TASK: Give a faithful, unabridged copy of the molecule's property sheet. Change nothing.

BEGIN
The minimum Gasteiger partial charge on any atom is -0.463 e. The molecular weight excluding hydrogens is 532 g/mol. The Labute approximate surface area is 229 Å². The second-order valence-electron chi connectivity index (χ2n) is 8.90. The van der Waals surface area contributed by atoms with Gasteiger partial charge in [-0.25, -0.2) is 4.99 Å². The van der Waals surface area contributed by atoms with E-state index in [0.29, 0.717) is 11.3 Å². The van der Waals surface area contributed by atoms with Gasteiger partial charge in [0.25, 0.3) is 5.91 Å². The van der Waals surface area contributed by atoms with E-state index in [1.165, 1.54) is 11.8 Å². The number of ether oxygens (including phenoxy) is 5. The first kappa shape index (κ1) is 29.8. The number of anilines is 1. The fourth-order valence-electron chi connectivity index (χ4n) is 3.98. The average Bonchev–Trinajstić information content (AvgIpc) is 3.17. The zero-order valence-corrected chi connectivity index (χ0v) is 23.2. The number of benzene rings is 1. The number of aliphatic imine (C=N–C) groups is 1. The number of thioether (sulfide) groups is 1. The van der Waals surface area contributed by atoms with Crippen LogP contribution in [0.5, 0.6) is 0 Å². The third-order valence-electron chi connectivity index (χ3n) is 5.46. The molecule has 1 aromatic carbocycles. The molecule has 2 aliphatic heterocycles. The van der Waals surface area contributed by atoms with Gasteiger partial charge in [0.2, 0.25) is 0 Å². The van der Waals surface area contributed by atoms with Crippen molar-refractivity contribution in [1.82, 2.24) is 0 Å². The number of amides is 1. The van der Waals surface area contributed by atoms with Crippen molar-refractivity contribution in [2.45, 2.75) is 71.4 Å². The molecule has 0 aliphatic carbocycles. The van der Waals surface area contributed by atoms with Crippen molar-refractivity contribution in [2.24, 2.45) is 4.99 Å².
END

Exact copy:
The minimum Gasteiger partial charge on any atom is -0.463 e. The molecular weight excluding hydrogens is 532 g/mol. The Labute approximate surface area is 229 Å². The second-order valence-electron chi connectivity index (χ2n) is 8.90. The van der Waals surface area contributed by atoms with Gasteiger partial charge in [-0.25, -0.2) is 4.99 Å². The van der Waals surface area contributed by atoms with E-state index in [0.29, 0.717) is 11.3 Å². The van der Waals surface area contributed by atoms with Gasteiger partial charge in [0.25, 0.3) is 5.91 Å². The van der Waals surface area contributed by atoms with E-state index in [1.165, 1.54) is 11.8 Å². The number of ether oxygens (including phenoxy) is 5. The first kappa shape index (κ1) is 29.8. The number of anilines is 1. The fourth-order valence-electron chi connectivity index (χ4n) is 3.98. The average Bonchev–Trinajstić information content (AvgIpc) is 3.17. The zero-order valence-corrected chi connectivity index (χ0v) is 23.2. The number of benzene rings is 1. The number of aliphatic imine (C=N–C) groups is 1. The number of thioether (sulfide) groups is 1. The van der Waals surface area contributed by atoms with Crippen LogP contribution in [0.5, 0.6) is 0 Å². The third-order valence-electron chi connectivity index (χ3n) is 5.46. The molecule has 1 aromatic carbocycles. The molecule has 2 aliphatic heterocycles. The van der Waals surface area contributed by atoms with Gasteiger partial charge in [0.2, 0.25) is 0 Å². The van der Waals surface area contributed by atoms with Crippen molar-refractivity contribution in [1.82, 2.24) is 0 Å². The number of amides is 1. The van der Waals surface area contributed by atoms with Crippen molar-refractivity contribution in [2.45, 2.75) is 71.4 Å². The molecule has 0 aliphatic carbocycles. The van der Waals surface area contributed by atoms with Crippen molar-refractivity contribution in [2.24, 2.45) is 4.99 Å².